Offences were committed as an adult or juvenile which resulted in a prison sentence (including custodial, suspended or deferred sentence and sentences served at a young offenders’ institution or community home)
The applicant is a registered sex offender or is subject to a registration requirement in respect of any other conviction.
For all other convictions or cautions, there is a rebuttable presumption that they should be rejected. In particular, the following would result in rejection: offences where vulnerable people were targeted; offences motivated by hate or discrimination; domestic abuse offences. Although the rebuttable presumption is that these should lead to rejection, there will be cases where this may disproportionate in the circumstances. For instance, where the offence was committed as a juvenile, it was not serious and the individual has demonstrated a commitment to help individuals or communities in the subsequent years. In these cases, vetting clearance may be justified.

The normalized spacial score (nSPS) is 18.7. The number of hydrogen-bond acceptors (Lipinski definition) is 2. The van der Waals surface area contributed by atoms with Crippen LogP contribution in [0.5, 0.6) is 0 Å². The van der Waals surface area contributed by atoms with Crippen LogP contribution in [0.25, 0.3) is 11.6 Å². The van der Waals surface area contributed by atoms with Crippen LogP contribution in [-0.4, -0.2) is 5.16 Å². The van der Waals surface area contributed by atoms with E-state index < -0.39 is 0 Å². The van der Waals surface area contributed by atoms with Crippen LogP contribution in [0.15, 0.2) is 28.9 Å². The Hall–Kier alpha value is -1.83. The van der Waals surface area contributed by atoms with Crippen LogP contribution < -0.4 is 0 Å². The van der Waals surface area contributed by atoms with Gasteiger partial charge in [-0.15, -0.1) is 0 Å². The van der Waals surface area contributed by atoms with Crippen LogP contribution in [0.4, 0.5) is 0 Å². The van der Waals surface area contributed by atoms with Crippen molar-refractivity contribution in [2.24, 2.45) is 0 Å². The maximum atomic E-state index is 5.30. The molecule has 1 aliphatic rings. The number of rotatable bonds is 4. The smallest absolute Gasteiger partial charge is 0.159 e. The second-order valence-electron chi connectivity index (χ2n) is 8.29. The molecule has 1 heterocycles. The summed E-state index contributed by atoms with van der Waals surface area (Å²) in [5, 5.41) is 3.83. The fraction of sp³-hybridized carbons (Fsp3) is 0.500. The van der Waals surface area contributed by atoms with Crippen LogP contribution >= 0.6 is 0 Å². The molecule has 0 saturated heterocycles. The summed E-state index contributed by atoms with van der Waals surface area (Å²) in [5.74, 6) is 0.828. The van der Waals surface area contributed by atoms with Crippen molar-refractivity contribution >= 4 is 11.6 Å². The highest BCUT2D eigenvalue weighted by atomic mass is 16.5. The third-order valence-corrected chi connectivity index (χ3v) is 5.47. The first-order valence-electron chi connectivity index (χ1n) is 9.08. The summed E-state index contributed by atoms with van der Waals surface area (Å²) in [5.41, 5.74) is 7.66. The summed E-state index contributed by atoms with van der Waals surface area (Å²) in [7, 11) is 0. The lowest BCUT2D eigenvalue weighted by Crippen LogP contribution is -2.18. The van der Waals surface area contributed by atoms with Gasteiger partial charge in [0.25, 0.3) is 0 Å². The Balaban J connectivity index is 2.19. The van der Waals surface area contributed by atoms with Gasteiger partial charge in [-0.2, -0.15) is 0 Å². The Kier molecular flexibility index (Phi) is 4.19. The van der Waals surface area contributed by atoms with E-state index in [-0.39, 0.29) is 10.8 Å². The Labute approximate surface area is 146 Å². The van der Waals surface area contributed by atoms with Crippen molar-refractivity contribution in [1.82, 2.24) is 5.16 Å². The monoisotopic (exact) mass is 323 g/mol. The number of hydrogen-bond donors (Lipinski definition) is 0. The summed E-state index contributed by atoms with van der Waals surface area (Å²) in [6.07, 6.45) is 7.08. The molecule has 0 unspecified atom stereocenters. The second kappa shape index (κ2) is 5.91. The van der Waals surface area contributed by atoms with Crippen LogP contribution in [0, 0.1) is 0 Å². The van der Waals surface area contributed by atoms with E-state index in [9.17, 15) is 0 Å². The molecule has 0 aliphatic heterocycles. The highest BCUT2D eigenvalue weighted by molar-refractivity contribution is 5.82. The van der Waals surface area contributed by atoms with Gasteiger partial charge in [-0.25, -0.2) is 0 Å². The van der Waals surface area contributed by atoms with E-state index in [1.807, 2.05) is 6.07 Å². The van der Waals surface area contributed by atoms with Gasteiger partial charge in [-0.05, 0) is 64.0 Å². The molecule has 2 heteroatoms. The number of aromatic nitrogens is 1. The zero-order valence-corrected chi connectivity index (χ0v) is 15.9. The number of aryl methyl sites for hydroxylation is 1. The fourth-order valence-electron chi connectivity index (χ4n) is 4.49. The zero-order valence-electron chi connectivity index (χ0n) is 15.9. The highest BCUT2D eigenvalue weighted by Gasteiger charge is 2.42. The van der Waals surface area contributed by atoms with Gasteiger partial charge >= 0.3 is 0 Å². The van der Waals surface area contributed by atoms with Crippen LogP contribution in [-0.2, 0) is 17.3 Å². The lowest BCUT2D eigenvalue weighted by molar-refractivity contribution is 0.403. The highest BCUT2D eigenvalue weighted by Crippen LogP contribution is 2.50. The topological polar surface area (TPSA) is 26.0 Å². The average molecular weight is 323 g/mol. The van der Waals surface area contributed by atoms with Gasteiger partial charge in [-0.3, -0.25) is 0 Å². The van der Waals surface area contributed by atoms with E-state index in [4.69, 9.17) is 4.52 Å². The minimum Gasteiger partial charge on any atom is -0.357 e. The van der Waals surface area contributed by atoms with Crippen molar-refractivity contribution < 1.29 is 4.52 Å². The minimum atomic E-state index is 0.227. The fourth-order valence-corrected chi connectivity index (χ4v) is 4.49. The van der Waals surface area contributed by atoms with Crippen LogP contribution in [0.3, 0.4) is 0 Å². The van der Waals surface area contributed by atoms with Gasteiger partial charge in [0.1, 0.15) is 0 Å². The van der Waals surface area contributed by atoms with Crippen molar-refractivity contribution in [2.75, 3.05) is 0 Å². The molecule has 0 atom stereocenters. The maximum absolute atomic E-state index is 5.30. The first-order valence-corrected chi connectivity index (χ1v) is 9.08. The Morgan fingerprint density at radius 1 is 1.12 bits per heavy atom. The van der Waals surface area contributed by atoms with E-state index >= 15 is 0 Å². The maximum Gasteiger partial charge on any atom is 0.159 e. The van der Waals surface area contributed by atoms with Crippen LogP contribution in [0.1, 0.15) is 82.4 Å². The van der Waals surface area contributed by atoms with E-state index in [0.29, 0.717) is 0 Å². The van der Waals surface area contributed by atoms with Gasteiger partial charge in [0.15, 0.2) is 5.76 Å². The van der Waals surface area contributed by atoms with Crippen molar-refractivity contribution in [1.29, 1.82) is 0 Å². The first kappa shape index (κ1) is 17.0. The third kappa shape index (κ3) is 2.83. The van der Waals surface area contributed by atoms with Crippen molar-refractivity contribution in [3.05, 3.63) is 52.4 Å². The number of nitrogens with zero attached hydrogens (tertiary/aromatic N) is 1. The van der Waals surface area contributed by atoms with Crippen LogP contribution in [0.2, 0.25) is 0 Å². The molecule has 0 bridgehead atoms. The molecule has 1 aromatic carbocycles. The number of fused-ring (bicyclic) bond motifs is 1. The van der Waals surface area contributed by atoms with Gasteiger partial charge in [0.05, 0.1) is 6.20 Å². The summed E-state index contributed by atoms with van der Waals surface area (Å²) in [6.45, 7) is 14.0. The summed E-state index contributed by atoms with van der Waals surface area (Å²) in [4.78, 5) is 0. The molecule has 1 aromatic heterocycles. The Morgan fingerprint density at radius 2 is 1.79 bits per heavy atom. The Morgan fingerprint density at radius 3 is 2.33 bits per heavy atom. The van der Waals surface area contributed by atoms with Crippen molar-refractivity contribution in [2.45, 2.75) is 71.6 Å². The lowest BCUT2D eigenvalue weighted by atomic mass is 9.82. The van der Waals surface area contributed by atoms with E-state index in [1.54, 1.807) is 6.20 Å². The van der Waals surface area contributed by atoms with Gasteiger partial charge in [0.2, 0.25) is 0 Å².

Do I have to declare if I was arrested but not charged?
Yes. You must declare if you have ever been subject to a criminal investigation whether or not this led to a prosecution. Failure to make such declarations will lead to your application being unsuccessful.
What is biometric vetting?
We will take a fingerprint and DNA sample to determine whether an individual has come to police attention, whether that was under the identity being used for the application and whether the individual is linked to any outstanding crime scenes. If you’re appointed, these samples will be retained on a police database for elimination purposes. If you are not appointed, your fingerprints, DNA samples and DNA profile will be destroyed, along with all records and copies.
I’ve been bankrupt, can I apply?
You can still apply but only if it is three years after bankruptcy debts have been discharged.
How about County Court Judgments (CCJ)?
If the judgment has been discharged then you can be considered however if you have an existing judgment your application will be unsuccessful.
I have an Independent Voluntary Agreement (IVA), can I apply?
Applicants with current IVAs will be considered. However, you will be required to show that there is an IVA repayment plan in place and that you’ve maintained regular payments over a significant number of months.
Can I continue with my other business?